- Butler wasn’t the only Bull to notch a season high point total. Derrick Rose was not shy about looking for his own shot off of pick and roll drives in this game, and that aggression allowed him to score 34 points. Rose went to his right-handed floater early and often throughout this game and was able to take advantage of Detroit’s conservative defensive scheme and avoid having to meet Andre Drummond at the rim.
- The downside of those finesse beauties is they don’t often lead to shooting fouls. Rose was 14/34 from the field, but only attempted five free throws. In order for Rose to boost his often atrocious efficiency, he’s going to need to get to the line more often.
- Early in this game it was obvious Rose was making an effort to push the ball across half court early in the shot clock. The early initiation of the offense allowed him to glide the rim a few times before Drummond could get down the court and clog the paint. But once again in the fourth quarter and overtime periods, Rose took his time getting into the offense. The Rose-Gasol pick and roll is a reliable way to create offense, but when it starts with less than sixteen seconds on the shot clock it often results in a contested attempt taken without the time to create secondary action on offense.
- Joakim Noah continues to look more like the guy who finished fourth in MVP voting than the broken down liability he was last season. In 25 minutes on the floor, Joakim scored six points, grabbed 11 rebounds (five on offense) and dished out four assists. My favorite Joakim moment from this game happened after Jimmy Butler knifed through the lane and found Jo, who had perfectly timed a cut from beyond the arc, for an uncontested dunk. The off-ball cut is just another way Joakim is able to squeeze offense out of his limited skill set.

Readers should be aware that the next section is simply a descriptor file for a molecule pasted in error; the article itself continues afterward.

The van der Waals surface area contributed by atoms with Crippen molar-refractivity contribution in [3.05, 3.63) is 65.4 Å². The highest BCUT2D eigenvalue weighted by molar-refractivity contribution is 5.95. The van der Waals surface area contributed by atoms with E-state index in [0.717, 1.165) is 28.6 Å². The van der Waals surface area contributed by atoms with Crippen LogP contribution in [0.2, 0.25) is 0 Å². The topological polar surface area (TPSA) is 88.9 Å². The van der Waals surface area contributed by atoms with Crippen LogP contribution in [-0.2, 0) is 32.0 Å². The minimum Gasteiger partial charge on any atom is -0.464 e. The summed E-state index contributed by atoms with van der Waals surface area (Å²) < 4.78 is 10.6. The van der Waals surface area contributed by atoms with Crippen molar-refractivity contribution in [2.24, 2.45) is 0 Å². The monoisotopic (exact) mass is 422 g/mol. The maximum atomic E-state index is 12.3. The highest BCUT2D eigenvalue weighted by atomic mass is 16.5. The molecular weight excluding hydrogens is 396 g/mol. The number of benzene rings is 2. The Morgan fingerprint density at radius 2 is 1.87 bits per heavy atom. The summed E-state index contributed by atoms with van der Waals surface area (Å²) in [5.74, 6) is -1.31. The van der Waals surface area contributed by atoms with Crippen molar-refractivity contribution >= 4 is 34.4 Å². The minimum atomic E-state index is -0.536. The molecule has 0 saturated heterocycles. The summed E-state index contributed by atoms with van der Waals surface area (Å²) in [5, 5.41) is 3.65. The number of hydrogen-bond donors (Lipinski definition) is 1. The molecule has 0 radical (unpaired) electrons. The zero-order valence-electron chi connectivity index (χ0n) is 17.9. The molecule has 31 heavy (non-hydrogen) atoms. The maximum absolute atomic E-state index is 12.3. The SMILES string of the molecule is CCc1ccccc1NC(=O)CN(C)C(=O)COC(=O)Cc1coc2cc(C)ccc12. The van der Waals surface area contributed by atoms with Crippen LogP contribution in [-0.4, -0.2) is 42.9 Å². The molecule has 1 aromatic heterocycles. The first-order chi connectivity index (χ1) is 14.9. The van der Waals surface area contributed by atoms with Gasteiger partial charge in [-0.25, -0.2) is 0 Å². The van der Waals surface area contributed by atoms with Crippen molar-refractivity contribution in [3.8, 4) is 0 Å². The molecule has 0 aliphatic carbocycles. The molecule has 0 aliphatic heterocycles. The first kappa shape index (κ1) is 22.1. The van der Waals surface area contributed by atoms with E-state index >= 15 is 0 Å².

- The Bulls bench struggled overall in this one. The only Bull to post a positive +/- who didn’t start was Kirk Hinrich’s +1 in 13 minutes. This is very disappointing considering the complete lack of bench talent on the Pistons. Fred Hoiberg missed an easy opportunity to hold and build upon the lead created by the starters by never having Pau Gasol in the game when Andre Drummond was on the bench. Gasol was very good in this game, scoring 30 points, 10 of which came at the line. But the majority of his shot attempts came on elbow jumpers after the kick out from a driving guard. Pau could have had an even bigger impact on the offense had Fred given him some run in the 13:35 that Joel Anthony was in the game. I understand the value of Pau’s ability to space the floor with the starting unit, but Detroit presented a perfect opportunity for the Spaniard to bang bodies against second unit scrubs.
- The Bulls received virtually no contribution from the small forward spot in this game. Tony Snell was 1/7 from the field, all three point attempts. Detroit picked on McDermott’s defense a lot in his 22 minutes of action. Doug was forced to track his man through numerous off ball screens and found himself switched onto Reggie Jackson twice in the pick and roll. Doug is likely experiencing some post-traumatic stress from the ordeal. McDermott has improved his off ball defense since the start of the season and is able to work comfortably within the Bulls system. But his on ball defense still has a long way to go, and will need to improve to justify heavy minutes when the postseason comes around.
- Andre Drummond is a monster. He presents a huge challenge in the pick and roll and opens up wide open shots for his teammates by sucking in defenders when he dives to the rim. It’s rare for a guy who has no ability to hurt you from outside the restricted area to actually help your offensive spacing, but Drummond’s incredible size and athleticism allows him to do just that. Drummond’s defense waned down the stretch of regulation and overtime after picking up his fifth foul with five minutes left in the fourth, but he was able to last another 19 minutes on the court before fouling out in the final minute of this marathon.
- Coming up: the Bulls head to New York to play the Knicks…right now!